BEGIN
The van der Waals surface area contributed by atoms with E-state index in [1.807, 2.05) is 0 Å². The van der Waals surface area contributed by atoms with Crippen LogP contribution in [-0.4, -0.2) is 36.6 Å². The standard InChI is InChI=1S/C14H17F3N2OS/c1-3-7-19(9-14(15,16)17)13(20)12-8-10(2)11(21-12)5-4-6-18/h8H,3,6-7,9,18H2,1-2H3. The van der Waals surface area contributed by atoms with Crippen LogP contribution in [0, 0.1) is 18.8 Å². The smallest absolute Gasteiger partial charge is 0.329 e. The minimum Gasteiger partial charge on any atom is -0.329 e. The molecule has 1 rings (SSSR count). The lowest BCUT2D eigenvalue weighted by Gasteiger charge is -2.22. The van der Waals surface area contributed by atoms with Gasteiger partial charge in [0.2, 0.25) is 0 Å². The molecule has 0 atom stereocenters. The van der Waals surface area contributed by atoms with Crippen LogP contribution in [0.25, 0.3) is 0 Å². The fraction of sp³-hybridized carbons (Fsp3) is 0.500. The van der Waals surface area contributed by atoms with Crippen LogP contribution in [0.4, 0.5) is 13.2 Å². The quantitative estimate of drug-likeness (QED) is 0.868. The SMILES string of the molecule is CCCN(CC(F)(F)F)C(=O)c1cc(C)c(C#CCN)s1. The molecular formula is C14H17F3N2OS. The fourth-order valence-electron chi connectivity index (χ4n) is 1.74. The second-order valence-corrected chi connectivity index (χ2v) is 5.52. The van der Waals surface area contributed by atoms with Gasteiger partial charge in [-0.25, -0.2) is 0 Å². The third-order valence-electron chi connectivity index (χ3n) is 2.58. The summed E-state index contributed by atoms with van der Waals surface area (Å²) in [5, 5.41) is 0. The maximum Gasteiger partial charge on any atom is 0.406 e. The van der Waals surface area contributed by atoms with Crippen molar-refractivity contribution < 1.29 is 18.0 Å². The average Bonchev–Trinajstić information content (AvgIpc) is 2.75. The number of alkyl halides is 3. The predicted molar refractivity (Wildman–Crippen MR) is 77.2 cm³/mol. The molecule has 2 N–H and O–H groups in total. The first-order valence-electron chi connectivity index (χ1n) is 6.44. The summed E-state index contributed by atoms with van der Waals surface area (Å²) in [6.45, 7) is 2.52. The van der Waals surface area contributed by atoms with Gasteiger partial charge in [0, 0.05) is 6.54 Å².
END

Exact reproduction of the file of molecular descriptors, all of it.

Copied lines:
The van der Waals surface area contributed by atoms with E-state index in [1.807, 2.05) is 0 Å². The van der Waals surface area contributed by atoms with Crippen LogP contribution in [-0.4, -0.2) is 36.6 Å². The standard InChI is InChI=1S/C14H17F3N2OS/c1-3-7-19(9-14(15,16)17)13(20)12-8-10(2)11(21-12)5-4-6-18/h8H,3,6-7,9,18H2,1-2H3. The van der Waals surface area contributed by atoms with Crippen LogP contribution in [0, 0.1) is 18.8 Å². The smallest absolute Gasteiger partial charge is 0.329 e. The minimum Gasteiger partial charge on any atom is -0.329 e. The molecule has 1 rings (SSSR count). The lowest BCUT2D eigenvalue weighted by Gasteiger charge is -2.22. The van der Waals surface area contributed by atoms with Gasteiger partial charge in [0.2, 0.25) is 0 Å². The molecule has 0 atom stereocenters. The van der Waals surface area contributed by atoms with Crippen LogP contribution in [0.25, 0.3) is 0 Å². The fraction of sp³-hybridized carbons (Fsp3) is 0.500. The van der Waals surface area contributed by atoms with Crippen LogP contribution in [0.4, 0.5) is 13.2 Å². The quantitative estimate of drug-likeness (QED) is 0.868. The SMILES string of the molecule is CCCN(CC(F)(F)F)C(=O)c1cc(C)c(C#CCN)s1. The molecular formula is C14H17F3N2OS. The fourth-order valence-electron chi connectivity index (χ4n) is 1.74. The second-order valence-corrected chi connectivity index (χ2v) is 5.52. The van der Waals surface area contributed by atoms with Gasteiger partial charge in [-0.25, -0.2) is 0 Å². The third-order valence-electron chi connectivity index (χ3n) is 2.58. The summed E-state index contributed by atoms with van der Waals surface area (Å²) in [5, 5.41) is 0. The maximum Gasteiger partial charge on any atom is 0.406 e. The van der Waals surface area contributed by atoms with Crippen molar-refractivity contribution < 1.29 is 18.0 Å². The average Bonchev–Trinajstić information content (AvgIpc) is 2.75. The number of alkyl halides is 3. The predicted molar refractivity (Wildman–Crippen MR) is 77.2 cm³/mol. The molecule has 2 N–H and O–H groups in total. The first-order valence-electron chi connectivity index (χ1n) is 6.44. The summed E-state index contributed by atoms with van der Waals surface area (Å²) in [6.45, 7) is 2.52. The van der Waals surface area contributed by atoms with Gasteiger partial charge in [0, 0.05) is 6.54 Å².